Nowhere is watching Russia’s faltering attempt to crush its democratic neighbour more closely than Taiwan. The Ukraine war is seen in Taipei as a demonstration of how determined resistance and the ability to rally a global alliance of supporters can frustrate a much larger and heavily armed rival. Taiwan has spent the past few years planning how it would cope if China attacked. It is developing a doctrine of defence warfare right out of the Ukrainian playbook.
On the 16th floor of a tower block in Vilnius, Lithuania, is an office with a nameplate so incendiary that it has started a trade war. The ‘Taiwanese Representative Office’ violates a rule that China imposes upon its trade partners: never allow Taiwan to open official offices. Call it ‘Taipei’, or anything, just not ‘Taiwan’. Lithuania recently decided that an important principle is at stake: should small countries be bullied by big ones? It thought not – and has allowed Taiwan to use its own name at what is regarded as a de facto embassy.
Before the invasion of Ukraine, it was by no means certain that there would be a united response from the West. The sanctions imposed on Russia after Vladimir Putin’s annexation of Crimea in 2014 were fairly limited, especially from the European Union. Germany pressed on with the Nord Stream 2 gas pipeline to Russia. But now, America, Europe and much of Asia have been united in applying severe sanctions against Russian banks, companies and oligarchs.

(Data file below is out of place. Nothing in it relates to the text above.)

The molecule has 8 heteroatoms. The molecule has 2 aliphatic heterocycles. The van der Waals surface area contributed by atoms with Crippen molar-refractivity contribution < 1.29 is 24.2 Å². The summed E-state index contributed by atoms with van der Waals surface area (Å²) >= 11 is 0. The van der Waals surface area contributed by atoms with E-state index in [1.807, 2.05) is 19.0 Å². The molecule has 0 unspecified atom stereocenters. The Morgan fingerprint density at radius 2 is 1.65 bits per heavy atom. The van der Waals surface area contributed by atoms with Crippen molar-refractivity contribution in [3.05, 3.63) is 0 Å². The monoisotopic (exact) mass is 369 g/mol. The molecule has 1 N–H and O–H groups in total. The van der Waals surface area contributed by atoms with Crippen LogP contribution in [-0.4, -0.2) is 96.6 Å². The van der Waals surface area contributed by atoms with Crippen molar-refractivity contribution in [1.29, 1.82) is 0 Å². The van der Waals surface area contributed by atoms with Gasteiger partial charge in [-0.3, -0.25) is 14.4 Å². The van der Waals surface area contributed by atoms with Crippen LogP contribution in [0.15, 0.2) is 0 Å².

I used to be able to afford to go to restaurants. Yes, it was a treat, but it was just about doable, and though it was never a pleasure to be presented with the bill, it didn’t leave you reeling from shock and buyer’s remorse.
The schnitzel in my favourite London restaurant has gone up from £12 to £20 for the small one and from £22 to £33 for the normal-sized one. Meanwhile, restaurants and pubs all over Britain no longer offer a mere hamburger.
‘One of the things about being in Moscow as the guest of the Russian government,’ says Richard Dearlove, the former head of MI6, ‘is this real attempt to make you feel like an outsider.’ It comes, he says, ‘from a fundamental Russian suspicion of foreigners’: ‘The Kremlin is designed to intimidate you. It’s designed to make you feel as if you are at the centre of a great empire.’
Dearlove joined the Secret Intelligence Service in 1966, and though spies are always a little cagey about their past, it seems he served as an intelligence officer behind the Iron Curtain.
Buying a tank is not as easy as you might think. When we started looking for one, people delighted in telling us: ‘Oh, you should have bought one in the 1990s. There were hundreds available for practically nothing!’ Well, not anymore. Especially not if you are picky about what sort of tank you want.
I’m collecting artefacts for a new museum of totalitarianism and wanted a T-54 or T-55, two models which are pretty much the same as each other with just a few alterations and which are the most-produced tanks in history.
Our age isn’t the first to set an English landscape of our dreams against the one which actually exists, or see earning a living from the land as something base and destructive. The tension has always been there between people who work the land and the utopian dreamers for whom every mark of the plough is a scar.
Farmers bristle at talk of countryside utopias and rewilding, and passionate wilders can’t see why land managers do things which they think are harmful to the land.
‘Sides to middle’, that’s the cry. When your foot goes through the flat sheet in the night, there’s only one thing for it: scissors down the centre, then sew it edge to edge. Good as new – for as long as your stitches hold up. If you’ve paid for Egyptian cotton, you cannot cut your linen into dusters the minute the thread count wears thin.
Besides, call it eco-activism, call it penny--pinching, mending things is fun.